Physicians must be competent to perform the skills of their respective specialties before completing residency training. Educators struggle to understand just how many procedures are required of a trainee to become competent. Is there a minimum number? Does it differ by procedure for each trainee? How many is ‘enough’? And what should educators do if there are too few procedures to go around???
Our accreditation systems are designed to ensure patient safety, as a societal responsibility. Residency program directors attest to their trainees’ competence before graduation — as a safeguard. I was a program director and I lost sleep worrying about this expectation of my role. Were my residents ready? What if my mistakes assessing them led to their mistakes with vulnerable patients?
The worry – how many procedures is enough? – was a tough one for me. Every trainee is different and they each require a unique set of training experiences to become competent. The BIG however: there are a limited number of cases for trainees to learn from in teaching hospitals.
There, I said it. There are only so many chest tubes, crics, and LPs to go around.
As medicine advances, there is a slow decrease in the number of necessary bedside and surgical procedures required to diagnosis and treat a variety of acute illnesses.
Thanks vaccines and CTAs, but where did all the LPs go?
The math is as follows: if X is the number of procedures required to train a class of residents per year, and Y is the total number of procedures available, your program is fine if Y > X.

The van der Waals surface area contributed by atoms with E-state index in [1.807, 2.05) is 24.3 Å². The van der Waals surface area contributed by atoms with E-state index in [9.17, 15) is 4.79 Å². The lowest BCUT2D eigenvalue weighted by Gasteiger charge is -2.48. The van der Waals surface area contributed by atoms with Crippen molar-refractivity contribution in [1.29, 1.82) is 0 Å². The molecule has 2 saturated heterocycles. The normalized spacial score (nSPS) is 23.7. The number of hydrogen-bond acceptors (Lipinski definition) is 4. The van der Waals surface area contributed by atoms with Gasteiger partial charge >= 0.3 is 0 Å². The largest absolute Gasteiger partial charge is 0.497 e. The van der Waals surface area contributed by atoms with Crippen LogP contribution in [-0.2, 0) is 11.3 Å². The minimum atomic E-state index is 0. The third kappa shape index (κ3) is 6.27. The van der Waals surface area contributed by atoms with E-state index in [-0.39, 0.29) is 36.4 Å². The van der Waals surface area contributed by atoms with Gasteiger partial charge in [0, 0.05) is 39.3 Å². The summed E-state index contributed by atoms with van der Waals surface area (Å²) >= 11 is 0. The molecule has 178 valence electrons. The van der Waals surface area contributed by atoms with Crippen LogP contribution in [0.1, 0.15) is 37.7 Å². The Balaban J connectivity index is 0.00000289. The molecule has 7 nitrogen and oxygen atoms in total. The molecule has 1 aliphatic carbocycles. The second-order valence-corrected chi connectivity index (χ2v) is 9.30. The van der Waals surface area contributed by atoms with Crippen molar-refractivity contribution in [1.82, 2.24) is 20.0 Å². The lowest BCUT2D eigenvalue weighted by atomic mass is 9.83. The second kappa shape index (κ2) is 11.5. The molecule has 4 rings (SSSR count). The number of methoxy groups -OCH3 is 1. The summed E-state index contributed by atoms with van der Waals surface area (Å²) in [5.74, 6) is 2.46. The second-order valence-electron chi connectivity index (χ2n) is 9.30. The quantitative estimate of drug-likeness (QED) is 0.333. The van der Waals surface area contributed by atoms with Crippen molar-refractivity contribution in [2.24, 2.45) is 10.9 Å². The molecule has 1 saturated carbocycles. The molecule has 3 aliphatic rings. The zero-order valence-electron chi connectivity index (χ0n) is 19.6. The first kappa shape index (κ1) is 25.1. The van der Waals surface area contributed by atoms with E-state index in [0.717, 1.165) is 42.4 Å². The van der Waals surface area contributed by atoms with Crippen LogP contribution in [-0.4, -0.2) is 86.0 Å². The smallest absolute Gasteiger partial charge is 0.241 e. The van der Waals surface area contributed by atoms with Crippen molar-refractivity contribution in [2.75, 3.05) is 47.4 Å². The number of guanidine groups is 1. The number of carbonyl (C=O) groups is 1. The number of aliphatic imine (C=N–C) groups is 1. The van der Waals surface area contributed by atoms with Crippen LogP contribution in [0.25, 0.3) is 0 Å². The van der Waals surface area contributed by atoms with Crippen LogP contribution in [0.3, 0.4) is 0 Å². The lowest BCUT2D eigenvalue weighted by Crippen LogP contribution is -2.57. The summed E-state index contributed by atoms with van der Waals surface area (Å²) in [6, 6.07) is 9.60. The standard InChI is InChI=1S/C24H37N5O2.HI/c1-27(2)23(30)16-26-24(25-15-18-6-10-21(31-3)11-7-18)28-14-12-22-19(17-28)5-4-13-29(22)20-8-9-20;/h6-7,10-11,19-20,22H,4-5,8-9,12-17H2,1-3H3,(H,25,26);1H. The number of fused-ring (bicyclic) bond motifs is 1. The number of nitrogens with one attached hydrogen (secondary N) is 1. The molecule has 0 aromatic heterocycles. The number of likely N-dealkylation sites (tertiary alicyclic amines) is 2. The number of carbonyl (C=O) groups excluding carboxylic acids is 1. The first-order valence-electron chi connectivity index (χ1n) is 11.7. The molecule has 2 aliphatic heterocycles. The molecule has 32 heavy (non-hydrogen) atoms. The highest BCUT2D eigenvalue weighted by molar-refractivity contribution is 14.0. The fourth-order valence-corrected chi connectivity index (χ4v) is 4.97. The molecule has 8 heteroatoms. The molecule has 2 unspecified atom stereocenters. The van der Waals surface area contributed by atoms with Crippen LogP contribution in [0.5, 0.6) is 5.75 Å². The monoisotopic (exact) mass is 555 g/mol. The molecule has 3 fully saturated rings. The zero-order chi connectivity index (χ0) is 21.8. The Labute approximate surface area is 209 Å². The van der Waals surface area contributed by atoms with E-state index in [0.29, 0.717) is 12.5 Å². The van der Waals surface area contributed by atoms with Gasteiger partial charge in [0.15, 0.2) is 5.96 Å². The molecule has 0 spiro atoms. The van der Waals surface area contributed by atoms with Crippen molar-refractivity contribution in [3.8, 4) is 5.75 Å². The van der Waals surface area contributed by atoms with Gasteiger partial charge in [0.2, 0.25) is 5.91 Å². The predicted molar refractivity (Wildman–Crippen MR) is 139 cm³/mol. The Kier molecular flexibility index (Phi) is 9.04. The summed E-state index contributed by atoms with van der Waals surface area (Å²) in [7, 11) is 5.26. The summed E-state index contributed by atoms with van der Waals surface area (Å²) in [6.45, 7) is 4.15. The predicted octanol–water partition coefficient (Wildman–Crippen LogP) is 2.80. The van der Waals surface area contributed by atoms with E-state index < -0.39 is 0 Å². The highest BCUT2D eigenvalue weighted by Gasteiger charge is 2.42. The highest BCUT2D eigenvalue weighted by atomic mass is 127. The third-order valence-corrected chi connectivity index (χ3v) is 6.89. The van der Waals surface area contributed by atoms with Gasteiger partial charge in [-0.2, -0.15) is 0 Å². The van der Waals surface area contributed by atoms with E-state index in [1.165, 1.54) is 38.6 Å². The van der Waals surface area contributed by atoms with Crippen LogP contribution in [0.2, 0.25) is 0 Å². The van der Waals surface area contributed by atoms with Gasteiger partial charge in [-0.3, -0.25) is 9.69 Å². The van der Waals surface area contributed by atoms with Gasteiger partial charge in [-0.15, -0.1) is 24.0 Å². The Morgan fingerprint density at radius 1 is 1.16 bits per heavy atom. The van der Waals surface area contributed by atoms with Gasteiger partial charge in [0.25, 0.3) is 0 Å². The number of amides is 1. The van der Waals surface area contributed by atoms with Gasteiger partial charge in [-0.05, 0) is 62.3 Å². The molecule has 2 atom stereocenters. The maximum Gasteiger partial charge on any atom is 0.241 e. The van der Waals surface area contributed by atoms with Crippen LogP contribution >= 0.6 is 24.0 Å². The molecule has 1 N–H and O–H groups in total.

But if X > Y… you need to think outside the box.
Medical education has fundamentally changed in the last several decades. There are more trainees. There *may* be more patients. And there are certainly more training programs and teaching hospitals, sponsored by health systems that were previously and decidedly non-teaching. This represents both a challenge and an opportunity for educators who need to be creative in their search for ‘enough’ procedures for their trainees.
My research collaborators and I have some potential solutions for teaching hospitals and program directors to consider, in our article, “More Learners, Finite Resources, and the Changing Landscape of Procedural Training at the Bedside” in Academic Medicine.
Co-Authors: Linda Regan, MD – Johns Hopkins University, Jeremy Branzetti, MD – New York University, Laura Hopson, MD – University of Michigan
May 26, 2019